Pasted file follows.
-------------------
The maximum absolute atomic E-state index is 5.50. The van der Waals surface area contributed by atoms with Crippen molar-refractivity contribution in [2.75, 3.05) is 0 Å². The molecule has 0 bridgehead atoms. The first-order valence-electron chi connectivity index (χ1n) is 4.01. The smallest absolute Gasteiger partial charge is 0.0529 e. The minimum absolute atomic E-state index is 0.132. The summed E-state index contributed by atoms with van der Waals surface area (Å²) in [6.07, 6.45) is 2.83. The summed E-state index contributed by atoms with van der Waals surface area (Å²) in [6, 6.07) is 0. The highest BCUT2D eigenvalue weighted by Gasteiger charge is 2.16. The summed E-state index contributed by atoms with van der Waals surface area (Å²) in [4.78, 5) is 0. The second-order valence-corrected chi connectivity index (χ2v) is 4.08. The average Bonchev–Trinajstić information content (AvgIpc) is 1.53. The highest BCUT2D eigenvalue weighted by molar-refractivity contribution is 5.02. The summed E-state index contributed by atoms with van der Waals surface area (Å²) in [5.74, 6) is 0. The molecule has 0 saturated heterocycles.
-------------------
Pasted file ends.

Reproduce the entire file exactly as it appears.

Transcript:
The maximum absolute atomic E-state index is 5.50. The van der Waals surface area contributed by atoms with Crippen molar-refractivity contribution in [2.75, 3.05) is 0 Å². The molecule has 0 bridgehead atoms. The first-order valence-electron chi connectivity index (χ1n) is 4.01. The smallest absolute Gasteiger partial charge is 0.0529 e. The minimum absolute atomic E-state index is 0.132. The summed E-state index contributed by atoms with van der Waals surface area (Å²) in [6.07, 6.45) is 2.83. The summed E-state index contributed by atoms with van der Waals surface area (Å²) in [6, 6.07) is 0. The highest BCUT2D eigenvalue weighted by Gasteiger charge is 2.16. The summed E-state index contributed by atoms with van der Waals surface area (Å²) in [4.78, 5) is 0. The second-order valence-corrected chi connectivity index (χ2v) is 4.08. The average Bonchev–Trinajstić information content (AvgIpc) is 1.53. The highest BCUT2D eigenvalue weighted by molar-refractivity contribution is 5.02. The summed E-state index contributed by atoms with van der Waals surface area (Å²) in [5.74, 6) is 0. The molecule has 0 saturated heterocycles.